A mother and father whose teenage daughter disappeared in 2011 were reportedly cashing her benefits checks until they were arrested for tax fraud in 2015. The girl's remains were found in September.
The body of Erica Parsons, 13 at the time of her disappearance, was found in South Carolina near the home of her father's mother. Erica's adoptive parents, Sandy and Casey Parsons, were convicted in 2015 of tax fraud related to the girl's disappearance, according to the Daily Mail. Now, police say that investigation into Erica's death is ongoing.
With a tip from Sandy, Erica's adoptive father, her body was found buried near his mother's home, the Charlotte Observer reports. According to a relative, Sandy had bragged in prison, where he is serving eight years for tax fraud, that police would never be able to find the girl's body. Sandy later agreed to cooperate with detectives, and told them where Erica's body was buried.
Casey is serving 10 years in prison in Tallahassee, Florida. The couple were convicted in 2015 of cashing more than $12,000 in adoption assistance checks after Erica disappeared.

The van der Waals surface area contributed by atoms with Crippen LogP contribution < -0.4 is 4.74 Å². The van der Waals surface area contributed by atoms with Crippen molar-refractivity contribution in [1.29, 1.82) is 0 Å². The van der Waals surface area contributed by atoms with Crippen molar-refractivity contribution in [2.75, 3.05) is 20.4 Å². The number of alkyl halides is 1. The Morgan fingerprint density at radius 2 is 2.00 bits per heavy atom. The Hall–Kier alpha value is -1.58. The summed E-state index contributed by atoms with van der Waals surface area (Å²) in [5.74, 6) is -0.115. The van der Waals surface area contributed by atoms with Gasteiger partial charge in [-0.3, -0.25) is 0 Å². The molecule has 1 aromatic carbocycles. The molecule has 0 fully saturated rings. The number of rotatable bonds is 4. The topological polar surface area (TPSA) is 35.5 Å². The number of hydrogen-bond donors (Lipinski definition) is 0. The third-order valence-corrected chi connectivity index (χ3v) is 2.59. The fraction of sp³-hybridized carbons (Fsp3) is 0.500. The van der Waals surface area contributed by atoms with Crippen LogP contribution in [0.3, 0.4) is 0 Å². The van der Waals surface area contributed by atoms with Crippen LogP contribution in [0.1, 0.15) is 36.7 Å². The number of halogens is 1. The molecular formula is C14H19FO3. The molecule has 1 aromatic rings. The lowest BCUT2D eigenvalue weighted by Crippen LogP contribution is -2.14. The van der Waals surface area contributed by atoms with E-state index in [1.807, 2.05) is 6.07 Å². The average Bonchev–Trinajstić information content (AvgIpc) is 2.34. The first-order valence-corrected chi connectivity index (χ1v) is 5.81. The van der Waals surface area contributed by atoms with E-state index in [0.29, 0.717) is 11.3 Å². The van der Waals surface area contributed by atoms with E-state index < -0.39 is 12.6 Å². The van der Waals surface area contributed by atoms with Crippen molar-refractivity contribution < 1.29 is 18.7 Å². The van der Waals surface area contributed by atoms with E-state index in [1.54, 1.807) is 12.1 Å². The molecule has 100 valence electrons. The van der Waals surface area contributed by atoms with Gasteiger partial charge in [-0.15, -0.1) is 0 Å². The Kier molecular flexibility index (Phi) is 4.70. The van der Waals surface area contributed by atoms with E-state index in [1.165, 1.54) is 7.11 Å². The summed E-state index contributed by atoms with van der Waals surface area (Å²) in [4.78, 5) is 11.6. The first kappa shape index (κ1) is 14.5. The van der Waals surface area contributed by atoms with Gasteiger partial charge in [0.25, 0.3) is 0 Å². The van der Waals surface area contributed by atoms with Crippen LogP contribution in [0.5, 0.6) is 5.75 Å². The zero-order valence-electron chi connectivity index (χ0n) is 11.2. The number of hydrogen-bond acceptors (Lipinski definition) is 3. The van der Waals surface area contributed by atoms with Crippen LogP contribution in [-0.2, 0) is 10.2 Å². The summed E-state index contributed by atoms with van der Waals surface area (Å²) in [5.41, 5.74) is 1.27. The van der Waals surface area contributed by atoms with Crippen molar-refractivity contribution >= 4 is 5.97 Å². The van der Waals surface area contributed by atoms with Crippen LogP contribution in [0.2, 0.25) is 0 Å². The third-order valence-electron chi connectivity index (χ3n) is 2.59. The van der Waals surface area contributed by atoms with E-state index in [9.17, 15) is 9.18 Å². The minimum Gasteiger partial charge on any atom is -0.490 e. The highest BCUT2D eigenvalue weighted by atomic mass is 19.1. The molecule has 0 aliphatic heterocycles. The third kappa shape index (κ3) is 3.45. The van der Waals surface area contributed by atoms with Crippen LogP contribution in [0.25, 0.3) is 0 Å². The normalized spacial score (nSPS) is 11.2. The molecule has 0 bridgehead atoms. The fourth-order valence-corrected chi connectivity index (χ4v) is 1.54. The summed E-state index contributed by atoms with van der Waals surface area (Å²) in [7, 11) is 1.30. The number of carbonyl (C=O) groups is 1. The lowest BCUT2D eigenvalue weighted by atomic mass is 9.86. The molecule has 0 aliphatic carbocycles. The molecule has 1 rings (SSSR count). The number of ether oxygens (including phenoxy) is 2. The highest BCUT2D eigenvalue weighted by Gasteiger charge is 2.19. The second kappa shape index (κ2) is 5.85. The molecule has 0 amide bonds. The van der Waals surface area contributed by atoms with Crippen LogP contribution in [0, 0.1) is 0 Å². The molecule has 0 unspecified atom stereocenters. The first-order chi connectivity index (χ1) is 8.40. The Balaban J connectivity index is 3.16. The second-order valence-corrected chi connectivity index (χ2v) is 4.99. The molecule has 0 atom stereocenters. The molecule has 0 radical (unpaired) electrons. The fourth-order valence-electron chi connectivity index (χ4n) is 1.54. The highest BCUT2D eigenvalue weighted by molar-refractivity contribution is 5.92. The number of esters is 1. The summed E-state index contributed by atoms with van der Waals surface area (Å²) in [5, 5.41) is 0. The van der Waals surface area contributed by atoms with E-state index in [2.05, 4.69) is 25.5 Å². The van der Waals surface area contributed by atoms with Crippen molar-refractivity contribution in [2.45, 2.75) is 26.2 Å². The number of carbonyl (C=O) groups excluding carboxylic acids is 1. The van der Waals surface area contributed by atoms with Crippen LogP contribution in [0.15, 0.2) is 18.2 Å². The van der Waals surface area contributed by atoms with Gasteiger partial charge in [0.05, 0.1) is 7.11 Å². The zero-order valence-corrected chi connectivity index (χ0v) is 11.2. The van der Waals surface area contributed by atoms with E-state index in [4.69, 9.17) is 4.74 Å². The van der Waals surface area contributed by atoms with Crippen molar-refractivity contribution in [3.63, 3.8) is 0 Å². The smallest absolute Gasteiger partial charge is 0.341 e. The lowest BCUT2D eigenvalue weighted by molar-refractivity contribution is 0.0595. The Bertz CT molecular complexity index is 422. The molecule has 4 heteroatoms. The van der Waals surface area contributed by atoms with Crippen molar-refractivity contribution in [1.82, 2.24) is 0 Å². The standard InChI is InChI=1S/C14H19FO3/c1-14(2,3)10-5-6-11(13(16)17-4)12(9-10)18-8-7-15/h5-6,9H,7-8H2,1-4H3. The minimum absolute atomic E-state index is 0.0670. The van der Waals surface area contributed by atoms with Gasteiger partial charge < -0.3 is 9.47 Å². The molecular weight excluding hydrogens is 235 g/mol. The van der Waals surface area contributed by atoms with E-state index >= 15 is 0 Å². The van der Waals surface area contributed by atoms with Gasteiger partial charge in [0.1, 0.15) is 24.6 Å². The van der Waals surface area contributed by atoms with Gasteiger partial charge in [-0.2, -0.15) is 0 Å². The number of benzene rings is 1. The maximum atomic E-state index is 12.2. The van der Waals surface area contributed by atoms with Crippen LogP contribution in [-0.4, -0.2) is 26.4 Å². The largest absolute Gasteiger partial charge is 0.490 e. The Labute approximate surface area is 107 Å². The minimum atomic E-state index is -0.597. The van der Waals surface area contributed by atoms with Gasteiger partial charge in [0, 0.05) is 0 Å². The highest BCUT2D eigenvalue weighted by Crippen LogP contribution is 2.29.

Testimony at the trial for Sandy and Casey reportedly revealed a pattern of abuse that lasted from 2000 until Erica's disappearance in 2011. Robin Ashley testified that Casey hated Erica's biological mother, and so she took out on the young girl. "She couldn't stand to look at her face because she reminded her of [Erica's biological mother] Carolyn Parsons," said Ashley.
Erica was reportedly often denied food, and if she tried to take food, she would be given canned dog food as a punishment.
James Parsons recalled in his testimony that the last time he saw Erica before her disappearance, she was being punished and made to stand in a corner.
"She didn’t look too good – she looked like a zombie," James said. "She said she did not feel good. She said she could not breathe too good."
According to James, Casey told Erica "to shut the f*** up."
Ashley said that once, Erica came to stay with her, and she noticed that the girl had bruising on her back. Ashley said that Casey had sent her away to keep herself from hurting the girl more.
"She lost control," said Ashley. "She didn't want to end up killing Erica."
Casey and Sandy both said that they had sent Erica to live with a woman that they believed was the girl's biological grandmother before her disappearance.
Before sentencing Casey to 10 years of jail time for tax fraud, U.S. District Court Judge Thomas Schroeder said that the case was among the most disturbing he had ever ruled on.
"I've sentenced more than 1,000 people," said Judge Schroeder. "I cannot think of another case that has troubled me more."